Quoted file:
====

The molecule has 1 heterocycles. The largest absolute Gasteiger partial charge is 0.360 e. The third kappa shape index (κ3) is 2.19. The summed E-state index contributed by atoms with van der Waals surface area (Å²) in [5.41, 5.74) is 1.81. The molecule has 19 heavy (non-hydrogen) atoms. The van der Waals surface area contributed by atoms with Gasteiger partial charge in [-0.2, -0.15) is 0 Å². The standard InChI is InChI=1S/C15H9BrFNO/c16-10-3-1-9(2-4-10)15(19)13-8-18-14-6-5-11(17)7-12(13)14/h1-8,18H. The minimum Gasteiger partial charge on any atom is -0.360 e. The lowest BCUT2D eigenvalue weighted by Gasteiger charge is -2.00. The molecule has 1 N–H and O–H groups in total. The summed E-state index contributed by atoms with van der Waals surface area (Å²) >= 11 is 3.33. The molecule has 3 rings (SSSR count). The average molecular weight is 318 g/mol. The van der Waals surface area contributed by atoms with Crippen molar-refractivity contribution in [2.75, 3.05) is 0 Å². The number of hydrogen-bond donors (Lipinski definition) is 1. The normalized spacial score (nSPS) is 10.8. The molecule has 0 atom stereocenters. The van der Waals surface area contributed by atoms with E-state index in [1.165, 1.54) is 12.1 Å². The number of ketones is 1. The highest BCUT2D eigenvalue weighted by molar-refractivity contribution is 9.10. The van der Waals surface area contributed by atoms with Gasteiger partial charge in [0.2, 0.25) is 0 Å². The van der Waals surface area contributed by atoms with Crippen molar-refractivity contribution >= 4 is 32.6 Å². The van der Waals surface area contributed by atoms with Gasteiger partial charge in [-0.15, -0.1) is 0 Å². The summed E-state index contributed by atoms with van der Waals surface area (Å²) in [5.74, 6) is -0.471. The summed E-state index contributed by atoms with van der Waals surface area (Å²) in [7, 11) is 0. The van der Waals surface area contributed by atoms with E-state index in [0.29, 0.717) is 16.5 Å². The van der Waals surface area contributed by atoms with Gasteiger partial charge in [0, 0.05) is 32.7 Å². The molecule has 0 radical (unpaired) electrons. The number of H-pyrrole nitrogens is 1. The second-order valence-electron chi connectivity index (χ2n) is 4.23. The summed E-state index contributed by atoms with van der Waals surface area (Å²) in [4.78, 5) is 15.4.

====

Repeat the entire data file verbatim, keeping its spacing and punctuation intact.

The molecule has 1 heterocycles. The largest absolute Gasteiger partial charge is 0.360 e. The third kappa shape index (κ3) is 2.19. The summed E-state index contributed by atoms with van der Waals surface area (Å²) in [5.41, 5.74) is 1.81. The molecule has 19 heavy (non-hydrogen) atoms. The van der Waals surface area contributed by atoms with Gasteiger partial charge in [-0.2, -0.15) is 0 Å². The standard InChI is InChI=1S/C15H9BrFNO/c16-10-3-1-9(2-4-10)15(19)13-8-18-14-6-5-11(17)7-12(13)14/h1-8,18H. The minimum Gasteiger partial charge on any atom is -0.360 e. The lowest BCUT2D eigenvalue weighted by Gasteiger charge is -2.00. The molecule has 1 N–H and O–H groups in total. The summed E-state index contributed by atoms with van der Waals surface area (Å²) >= 11 is 3.33. The molecule has 3 rings (SSSR count). The average molecular weight is 318 g/mol. The van der Waals surface area contributed by atoms with Crippen molar-refractivity contribution in [2.75, 3.05) is 0 Å². The number of hydrogen-bond donors (Lipinski definition) is 1. The normalized spacial score (nSPS) is 10.8. The molecule has 0 atom stereocenters. The van der Waals surface area contributed by atoms with E-state index in [1.165, 1.54) is 12.1 Å². The number of ketones is 1. The highest BCUT2D eigenvalue weighted by molar-refractivity contribution is 9.10. The van der Waals surface area contributed by atoms with Gasteiger partial charge in [0.2, 0.25) is 0 Å². The van der Waals surface area contributed by atoms with Crippen molar-refractivity contribution >= 4 is 32.6 Å². The van der Waals surface area contributed by atoms with Gasteiger partial charge in [-0.15, -0.1) is 0 Å². The summed E-state index contributed by atoms with van der Waals surface area (Å²) in [5.74, 6) is -0.471. The summed E-state index contributed by atoms with van der Waals surface area (Å²) in [7, 11) is 0. The van der Waals surface area contributed by atoms with E-state index in [0.29, 0.717) is 16.5 Å². The van der Waals surface area contributed by atoms with Gasteiger partial charge in [0, 0.05) is 32.7 Å². The molecule has 0 radical (unpaired) electrons. The number of H-pyrrole nitrogens is 1. The second-order valence-electron chi connectivity index (χ2n) is 4.23. The summed E-state index contributed by atoms with van der Waals surface area (Å²) in [4.78, 5) is 15.4.